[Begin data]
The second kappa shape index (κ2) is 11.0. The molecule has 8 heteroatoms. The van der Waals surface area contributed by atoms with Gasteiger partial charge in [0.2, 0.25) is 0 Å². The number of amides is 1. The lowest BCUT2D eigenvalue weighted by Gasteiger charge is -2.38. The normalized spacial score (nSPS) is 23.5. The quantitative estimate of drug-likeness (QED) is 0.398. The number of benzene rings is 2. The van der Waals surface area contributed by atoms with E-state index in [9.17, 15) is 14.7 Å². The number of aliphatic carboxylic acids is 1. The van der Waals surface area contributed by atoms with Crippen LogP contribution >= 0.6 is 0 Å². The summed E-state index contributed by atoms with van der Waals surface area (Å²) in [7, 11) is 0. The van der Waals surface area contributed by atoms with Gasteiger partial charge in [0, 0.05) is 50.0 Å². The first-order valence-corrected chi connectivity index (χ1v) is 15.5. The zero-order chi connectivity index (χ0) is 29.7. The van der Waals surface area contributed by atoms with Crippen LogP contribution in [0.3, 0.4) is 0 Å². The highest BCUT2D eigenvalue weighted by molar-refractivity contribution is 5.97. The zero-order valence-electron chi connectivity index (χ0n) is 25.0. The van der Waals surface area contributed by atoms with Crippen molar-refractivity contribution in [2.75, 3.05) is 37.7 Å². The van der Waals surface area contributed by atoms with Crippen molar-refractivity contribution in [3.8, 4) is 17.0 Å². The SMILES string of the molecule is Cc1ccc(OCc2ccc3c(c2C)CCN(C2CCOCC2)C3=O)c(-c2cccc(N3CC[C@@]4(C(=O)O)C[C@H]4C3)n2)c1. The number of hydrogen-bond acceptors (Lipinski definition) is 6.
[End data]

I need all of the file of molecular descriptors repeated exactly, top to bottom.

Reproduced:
The second kappa shape index (κ2) is 11.0. The molecule has 8 heteroatoms. The van der Waals surface area contributed by atoms with Gasteiger partial charge in [0.2, 0.25) is 0 Å². The number of amides is 1. The lowest BCUT2D eigenvalue weighted by Gasteiger charge is -2.38. The normalized spacial score (nSPS) is 23.5. The quantitative estimate of drug-likeness (QED) is 0.398. The number of benzene rings is 2. The van der Waals surface area contributed by atoms with E-state index in [9.17, 15) is 14.7 Å². The number of aliphatic carboxylic acids is 1. The van der Waals surface area contributed by atoms with Crippen LogP contribution >= 0.6 is 0 Å². The summed E-state index contributed by atoms with van der Waals surface area (Å²) in [7, 11) is 0. The van der Waals surface area contributed by atoms with Gasteiger partial charge in [0, 0.05) is 50.0 Å². The first-order valence-corrected chi connectivity index (χ1v) is 15.5. The zero-order chi connectivity index (χ0) is 29.7. The van der Waals surface area contributed by atoms with Crippen LogP contribution in [0.3, 0.4) is 0 Å². The highest BCUT2D eigenvalue weighted by molar-refractivity contribution is 5.97. The zero-order valence-electron chi connectivity index (χ0n) is 25.0. The van der Waals surface area contributed by atoms with Crippen molar-refractivity contribution in [2.75, 3.05) is 37.7 Å². The van der Waals surface area contributed by atoms with Crippen molar-refractivity contribution in [3.8, 4) is 17.0 Å². The SMILES string of the molecule is Cc1ccc(OCc2ccc3c(c2C)CCN(C2CCOCC2)C3=O)c(-c2cccc(N3CC[C@@]4(C(=O)O)C[C@H]4C3)n2)c1. The number of hydrogen-bond acceptors (Lipinski definition) is 6.